Review: Ink by Amanda Sun
Release date: June 25th, 2013
Publisher: Harlequin Teen
Rating: Good for fans of manga, anime, kdramas, Japanese culture, and paranormal. Not so good for those who can't tolerate a bit of stalking in their fictional romances. I'm pretty torn.
I looked down at the paper, still touching the tip of my shoe. I reached for it, flipping the page over to look.
Scrawls of ink outlined a drawing of a girl lying on a bench.
A sick feeling started to twist in my stomach, like motion sickness.
And then the girl in the drawing turned her head, and her inky eyes glared straight into mine.
On the heels of a family tragedy, the last thing Katie Greene wants to do is move halfway across the world. Stuck with her aunt in Shizuoka, Japan, Katie feels lost. Alone. She doesn’t know the language, she can barely hold a pair of chopsticks, and she can’t seem to get the hang of taking her shoes off whenever she enters a building.
Then there’s gorgeous but aloof Tomohiro, star of the school’s kendo team. How did he really get the scar on his arm? Katie isn’t prepared for the answer. But when she sees the things he draws start moving, there’s no denying the truth: Tomo has a connection to the ancient gods of Japan, and being near Katie is causing his abilities to spiral out of control. If the wrong people notice, they'll both be targets.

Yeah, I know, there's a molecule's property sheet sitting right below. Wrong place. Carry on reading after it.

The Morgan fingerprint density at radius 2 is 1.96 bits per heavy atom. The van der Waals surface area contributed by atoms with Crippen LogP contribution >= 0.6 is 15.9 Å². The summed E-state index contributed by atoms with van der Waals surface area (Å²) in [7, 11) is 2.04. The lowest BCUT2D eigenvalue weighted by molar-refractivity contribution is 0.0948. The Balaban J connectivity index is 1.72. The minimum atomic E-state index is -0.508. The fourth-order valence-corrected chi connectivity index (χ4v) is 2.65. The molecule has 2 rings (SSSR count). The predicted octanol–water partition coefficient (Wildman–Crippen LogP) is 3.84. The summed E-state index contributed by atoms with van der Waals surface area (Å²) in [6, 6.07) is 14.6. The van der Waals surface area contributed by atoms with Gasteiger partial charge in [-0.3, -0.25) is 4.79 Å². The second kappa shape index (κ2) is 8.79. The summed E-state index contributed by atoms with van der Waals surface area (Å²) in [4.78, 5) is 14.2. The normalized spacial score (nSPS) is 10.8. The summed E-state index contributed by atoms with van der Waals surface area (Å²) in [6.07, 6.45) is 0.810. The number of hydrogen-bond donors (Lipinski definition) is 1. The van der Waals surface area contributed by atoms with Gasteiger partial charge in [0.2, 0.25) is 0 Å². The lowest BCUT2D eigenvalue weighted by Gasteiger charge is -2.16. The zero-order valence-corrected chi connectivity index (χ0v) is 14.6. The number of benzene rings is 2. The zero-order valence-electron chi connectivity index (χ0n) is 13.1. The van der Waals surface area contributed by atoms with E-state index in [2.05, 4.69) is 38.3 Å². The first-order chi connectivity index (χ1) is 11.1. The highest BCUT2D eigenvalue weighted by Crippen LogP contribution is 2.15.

Katie never wanted to move to Japan—now she may not make it out of the country alive.
The cover: SO BEAUTIFUL. And artistic. And unique. And my god, if this isn't one of the prettiest ARCs I've ever gotten my hands on. There are gorgeous full-page drawings, and little flip-book birds and things in the bottom corners. I'm sure the hardcover is absolutely stunning.